The theology and outworking of supernatural power and gifts of the Holy Spirit is not a new phenomenon rather they are deeply rooted in the historical church of which we are all a part. The apostle Paul taught extensively on the nature and outworking of spiritual gifts in the New Testament, and this has been a central element of church life since the Patristic period (140 AD). At St Saviours, we predominantly use Paul’s teaching as the basis for our understanding and application of these gifts, within the context of prayer ministry.
Let us remember that:
The Holy Spirit and His gifts are given to the church to enable us to minister to each other, precipitating our transformation from brokenness to holiness; from separation or disconnection from God, to experiencing intimate relationship with Him. This does not happen over night, but begins once we accept the invitation from Jesus into the Kingdom and continues throughout our lives in and through the work of the Holy Spirit.
1 Corinthians 12
1 Now concerning spiritual gifts, brothers, I do not want you to be uninformed. 2 You know that when you were pagans you were led astray to mute idols, however you were led. 3 Therefore I want you to understand that no one speaking in the Spirit of God ever says "Jesus is accursed!" and no one can say, "Jesus is Lord" except in the Holy Spirit.
4 Now there are varieties of gifts, but the same Spirit; 5 and there are varieties of service, but the same Lord; 6 and there are varieties of activities, but it is the same God who empowers them all in everyone. 7 To each is given the manifestation of the Spirit for the common good. 8 For to one is given through the Spirit the utterance of wisdom, and to another the utterance of knowledge according to the same Spirit, 9 to another faith by the same Spirit, to another gifts of healing by the one Spirit, 10to another the working of miracles, to another prophecy, to another the ability to distinguish between spirits, to another various kinds of tongues, to another the interpretation of tongues. 11 All these are empowered by one and the same Spirit, who apportions to each one individually as he wills.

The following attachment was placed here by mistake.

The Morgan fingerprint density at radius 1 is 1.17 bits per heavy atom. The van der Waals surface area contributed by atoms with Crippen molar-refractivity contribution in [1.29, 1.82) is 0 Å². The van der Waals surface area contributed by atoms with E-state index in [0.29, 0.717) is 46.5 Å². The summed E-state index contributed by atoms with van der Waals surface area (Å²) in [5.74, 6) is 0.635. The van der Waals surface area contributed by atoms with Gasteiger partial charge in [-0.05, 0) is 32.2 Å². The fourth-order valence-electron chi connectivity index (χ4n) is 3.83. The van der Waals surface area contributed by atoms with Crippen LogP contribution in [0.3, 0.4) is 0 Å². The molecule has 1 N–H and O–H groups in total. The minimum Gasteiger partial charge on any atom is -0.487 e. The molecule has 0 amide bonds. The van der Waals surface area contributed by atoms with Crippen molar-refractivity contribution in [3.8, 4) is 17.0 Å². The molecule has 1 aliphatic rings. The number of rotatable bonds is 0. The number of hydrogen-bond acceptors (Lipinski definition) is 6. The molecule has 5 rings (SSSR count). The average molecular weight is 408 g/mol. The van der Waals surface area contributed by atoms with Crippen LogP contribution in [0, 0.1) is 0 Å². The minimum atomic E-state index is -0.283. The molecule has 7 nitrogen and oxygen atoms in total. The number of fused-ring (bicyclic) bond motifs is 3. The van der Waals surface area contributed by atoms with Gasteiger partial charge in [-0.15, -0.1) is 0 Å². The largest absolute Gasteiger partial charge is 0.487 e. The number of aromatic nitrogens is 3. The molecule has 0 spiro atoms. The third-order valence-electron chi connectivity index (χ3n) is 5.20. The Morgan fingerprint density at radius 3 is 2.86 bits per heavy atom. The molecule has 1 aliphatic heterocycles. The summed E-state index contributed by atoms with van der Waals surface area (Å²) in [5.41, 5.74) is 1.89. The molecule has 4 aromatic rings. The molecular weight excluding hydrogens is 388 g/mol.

One Body with Many Members
12 For just as the body is one and has many members, and all the members of the body, though many, are one body, so it is with Christ. 13 For in one Spirit we were all baptized into one body Jews or Greeks, slaves or free and all were made to drink of one Spirit.
14 For the body does not consist of one member but of many. 15 If the foot should say, "Because I am not a hand, I do not belong to the body," that would not make it any less a part of the body. 16 And if the ear should say, "Because I am not an eye, I do not belong to the body," that would not make it any less a part of the body. 17 If the whole body were an eye, where would be the sense of hearing? If the whole body were an ear, where would be the sense of smell? 18 But as it is, God arranged the members in the body, each one of them, as he chose. 19 If all were a single member, where would the body be? 20 As it is, there are many parts, yet one body.
21 The eye cannot say to the hand, "I have no need of you," nor again the head to the feet, "I have no need of you." 22 On the contrary, the parts of the body that seem to be weaker are indispensable, 23 and on those parts of the body that we think less honorable we bestow the greater honor, and our unpresentable parts are treated with greater modesty, 24 which our more presentable parts do not require. But God has so composed the body, giving greater honor to the part that lacked it, 25 that there may be no division in the body, but that the members may have the same care for one another. 26 If one member suffers, all suffer together; if one member is honored, all rejoice together.